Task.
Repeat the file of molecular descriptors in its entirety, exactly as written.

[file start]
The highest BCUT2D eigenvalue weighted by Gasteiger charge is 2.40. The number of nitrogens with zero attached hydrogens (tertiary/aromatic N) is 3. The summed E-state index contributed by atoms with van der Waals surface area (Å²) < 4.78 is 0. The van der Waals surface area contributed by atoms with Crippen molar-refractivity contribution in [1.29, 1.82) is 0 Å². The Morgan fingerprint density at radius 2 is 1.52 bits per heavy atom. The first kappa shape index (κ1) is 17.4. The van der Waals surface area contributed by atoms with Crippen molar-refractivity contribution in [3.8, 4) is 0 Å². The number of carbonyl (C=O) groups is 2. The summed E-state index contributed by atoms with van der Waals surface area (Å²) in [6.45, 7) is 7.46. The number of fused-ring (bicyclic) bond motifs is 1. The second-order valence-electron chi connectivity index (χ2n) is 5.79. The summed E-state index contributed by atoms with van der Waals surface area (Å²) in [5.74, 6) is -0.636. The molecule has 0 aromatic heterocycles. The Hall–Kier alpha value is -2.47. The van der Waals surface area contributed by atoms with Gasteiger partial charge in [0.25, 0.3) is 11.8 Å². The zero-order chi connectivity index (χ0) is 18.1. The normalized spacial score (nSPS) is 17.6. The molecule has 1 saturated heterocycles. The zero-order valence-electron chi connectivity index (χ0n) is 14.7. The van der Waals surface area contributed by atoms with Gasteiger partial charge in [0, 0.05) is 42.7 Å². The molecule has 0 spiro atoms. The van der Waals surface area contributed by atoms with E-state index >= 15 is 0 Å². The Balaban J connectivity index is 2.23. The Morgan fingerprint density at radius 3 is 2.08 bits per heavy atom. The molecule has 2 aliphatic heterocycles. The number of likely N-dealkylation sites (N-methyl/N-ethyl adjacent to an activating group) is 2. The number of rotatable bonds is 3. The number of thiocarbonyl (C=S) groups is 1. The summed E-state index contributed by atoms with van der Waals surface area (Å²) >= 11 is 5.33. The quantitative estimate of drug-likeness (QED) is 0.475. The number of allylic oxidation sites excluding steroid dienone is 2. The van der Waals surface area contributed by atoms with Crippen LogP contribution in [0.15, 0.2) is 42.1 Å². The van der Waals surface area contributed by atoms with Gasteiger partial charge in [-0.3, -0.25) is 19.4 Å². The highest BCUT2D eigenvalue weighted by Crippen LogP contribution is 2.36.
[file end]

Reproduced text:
The highest BCUT2D eigenvalue weighted by Gasteiger charge is 2.40. The number of nitrogens with zero attached hydrogens (tertiary/aromatic N) is 3. The summed E-state index contributed by atoms with van der Waals surface area (Å²) < 4.78 is 0. The van der Waals surface area contributed by atoms with Crippen molar-refractivity contribution in [1.29, 1.82) is 0 Å². The Morgan fingerprint density at radius 2 is 1.52 bits per heavy atom. The first kappa shape index (κ1) is 17.4. The van der Waals surface area contributed by atoms with Crippen molar-refractivity contribution in [3.8, 4) is 0 Å². The number of carbonyl (C=O) groups is 2. The summed E-state index contributed by atoms with van der Waals surface area (Å²) in [6.45, 7) is 7.46. The number of fused-ring (bicyclic) bond motifs is 1. The second-order valence-electron chi connectivity index (χ2n) is 5.79. The summed E-state index contributed by atoms with van der Waals surface area (Å²) in [5.74, 6) is -0.636. The molecule has 0 aromatic heterocycles. The Hall–Kier alpha value is -2.47. The van der Waals surface area contributed by atoms with Gasteiger partial charge in [0.25, 0.3) is 11.8 Å². The zero-order chi connectivity index (χ0) is 18.1. The normalized spacial score (nSPS) is 17.6. The molecule has 1 saturated heterocycles. The zero-order valence-electron chi connectivity index (χ0n) is 14.7. The van der Waals surface area contributed by atoms with Gasteiger partial charge in [0, 0.05) is 42.7 Å². The molecule has 0 spiro atoms. The van der Waals surface area contributed by atoms with E-state index >= 15 is 0 Å². The Balaban J connectivity index is 2.23. The Morgan fingerprint density at radius 3 is 2.08 bits per heavy atom. The molecule has 2 aliphatic heterocycles. The number of likely N-dealkylation sites (N-methyl/N-ethyl adjacent to an activating group) is 2. The number of rotatable bonds is 3. The number of thiocarbonyl (C=S) groups is 1. The summed E-state index contributed by atoms with van der Waals surface area (Å²) >= 11 is 5.33. The quantitative estimate of drug-likeness (QED) is 0.475. The number of allylic oxidation sites excluding steroid dienone is 2. The van der Waals surface area contributed by atoms with Crippen LogP contribution in [0.15, 0.2) is 42.1 Å². The van der Waals surface area contributed by atoms with Gasteiger partial charge in [-0.3, -0.25) is 19.4 Å². The highest BCUT2D eigenvalue weighted by Crippen LogP contribution is 2.36.